A new snortable drug could resolve an irregular heartbeat in only 30 minutes. The nasal spray Etripamil showed promise in its Phase 3 clinical trials. It found success in a second attempt after adding a second dose for 10 minutes. Around 2 million Americans suffer from PSVT with 300,000 annual diagnoses.
The Nasal Spray Makes Heart Issues Go Away
Scientists have developed a nasal spray that can resolve symptoms of an irregular heartbeat in less than an hour.
Etripamil was able to convert patients’ irregular heartbeats into a proper rhythm within 30 minutes in two-thirds of patients in a clinical trial.
It is expected to be approved by the Food and Drug Administration (FDA) and hit shelves in the middle of next year. The spray, developed by the Canadian firm Milestone Pharmaceuticals, is used to treat paroxysmal supraventricular tachycardia (PSVT) – when the heart beats too fast.
What is Paroxysmal Supraventricular Tachycardia
Paroxysmal supraventricular tachycardia, or PVST, is a condition where a person’s heartbeat will suddenly start to speed up. It is not considered to be life-threatening but it can cause severe anxiety, chest pain, and other problems for sufferers.
Milestone Pharmaceuticals reports that there are no available self-administered drugs to treat the condition on the market. It affects around 2 million Americans, with 300,000 being diagnosed with the condition each year. It can emerge and then disappear in patients throughout their lifetime, no matter their previous health.
It is caused when electrical signals in the bottom chambers of the heart trigger signals to speed up – which the upper portions of the organs will then follow. While PSVT is not considered a life-threatening condition it can be highly disruptive. The rapid heart rhythm can start and stop very suddenly, often inducing anxiety, chest pain, shortness of breath, and other symptoms.
Today marks an important achievement for Milestone and for patients with PSVT,’ Joseph Oliveto, CEO of Milestone, said in a statement. ‘We believe that Etripamil, if approved, has the potential to empower patients to take control of their condition as well as provide value to the healthcare system, in part by reducing visits to the Emergency Department.’
The company enrolled 706 patients across North America and Europe for its Phase 3 clinical trial – which is expected to be published soon.
Half of the participants were given the drug while others were treated with a placebo. Patients were matched 1-to-1 with each other based on a variety of health factors.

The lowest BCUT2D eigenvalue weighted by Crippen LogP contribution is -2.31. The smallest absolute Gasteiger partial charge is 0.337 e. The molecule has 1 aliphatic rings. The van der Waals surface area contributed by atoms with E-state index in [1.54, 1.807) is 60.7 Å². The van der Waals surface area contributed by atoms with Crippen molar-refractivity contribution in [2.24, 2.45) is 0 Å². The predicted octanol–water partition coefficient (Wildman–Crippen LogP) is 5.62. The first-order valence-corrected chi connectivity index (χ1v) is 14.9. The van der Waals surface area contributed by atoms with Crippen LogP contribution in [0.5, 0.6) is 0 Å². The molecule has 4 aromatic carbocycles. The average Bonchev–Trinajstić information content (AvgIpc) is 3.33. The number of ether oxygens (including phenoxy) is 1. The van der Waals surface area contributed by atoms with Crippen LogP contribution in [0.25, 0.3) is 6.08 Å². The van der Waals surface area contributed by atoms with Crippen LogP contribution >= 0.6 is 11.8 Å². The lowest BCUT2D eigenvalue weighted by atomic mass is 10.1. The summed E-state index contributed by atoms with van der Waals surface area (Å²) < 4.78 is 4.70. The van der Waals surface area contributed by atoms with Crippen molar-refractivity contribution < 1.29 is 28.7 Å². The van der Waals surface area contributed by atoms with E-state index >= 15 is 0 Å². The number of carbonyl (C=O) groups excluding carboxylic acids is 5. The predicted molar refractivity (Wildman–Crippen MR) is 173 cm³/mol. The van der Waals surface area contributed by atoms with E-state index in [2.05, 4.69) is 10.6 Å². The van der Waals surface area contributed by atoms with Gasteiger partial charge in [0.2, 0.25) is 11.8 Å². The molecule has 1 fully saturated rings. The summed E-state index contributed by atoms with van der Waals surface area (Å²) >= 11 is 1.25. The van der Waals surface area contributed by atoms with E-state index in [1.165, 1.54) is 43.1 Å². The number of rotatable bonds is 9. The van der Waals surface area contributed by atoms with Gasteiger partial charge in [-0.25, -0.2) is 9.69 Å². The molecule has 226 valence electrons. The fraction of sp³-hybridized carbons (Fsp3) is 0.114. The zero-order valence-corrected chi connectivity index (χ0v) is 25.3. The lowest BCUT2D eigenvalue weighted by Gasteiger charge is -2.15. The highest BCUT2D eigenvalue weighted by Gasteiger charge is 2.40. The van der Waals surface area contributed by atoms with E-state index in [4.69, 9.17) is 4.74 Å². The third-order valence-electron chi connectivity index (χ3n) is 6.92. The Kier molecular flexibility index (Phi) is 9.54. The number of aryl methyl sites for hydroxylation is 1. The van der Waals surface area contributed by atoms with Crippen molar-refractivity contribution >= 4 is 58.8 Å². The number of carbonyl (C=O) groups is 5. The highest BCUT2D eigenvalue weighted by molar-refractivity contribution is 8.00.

Previous trials for the drug were set up similarly but failed to show effectiveness. But after working with the FDA to revise its study method – the firm decided to add a second dosage to the trial.
When patients’ symptoms of PSVT erupted, they were advised to use the nasal spray. If their heartbeat did not convert to its normal pace after the first ten minutes then patients were advised to take another dose.
This second dose made the drug much more effective, and it showed success in clinical trials. Within 30 minutes of the first dose, 64.3 percent of patients who used Etripamil had their heartbeat converted to normal – compared to 31.2 percent in the placebo group.
Success In a Trial
Those who used the drug also had their symptoms resolve around three times faster than their peers.
No serious adverse effects were reported either – a massive success in a trial where the dosage was greatly increased in many participants because of the second dose.
‘We look forward to working with the U.S. Food and Drug Administration (FDA) to make available what we believe is the first of its kind, self-administered therapy,’ Mr. Oliveto added.
Around two million Americans suffer from PSVT, the firm reports. There are around 300,000 new diagnoses annually.
It is known to occur in relatively healthy patients and can emerge and disappear throughout a person’s life. While it is not believed to be deadly it can significantly harm a person’s quality of life.
‘PSVT is an unpredictable, disruptive burden on patients, with current interventions restricted to the costly and inconvenient acute care setting,’ Dr. Bruce Stambler, director of cardiac arrhythmia research at Piedmont Heart Institute, said.
‘I am highly encouraged by the findings from the RAPID trial, which demonstrate that patients who administered Etripamil converted to normal sinus rhythm significantly more often than placebo patients without experiencing serious adverse events, and independent of medical supervision.’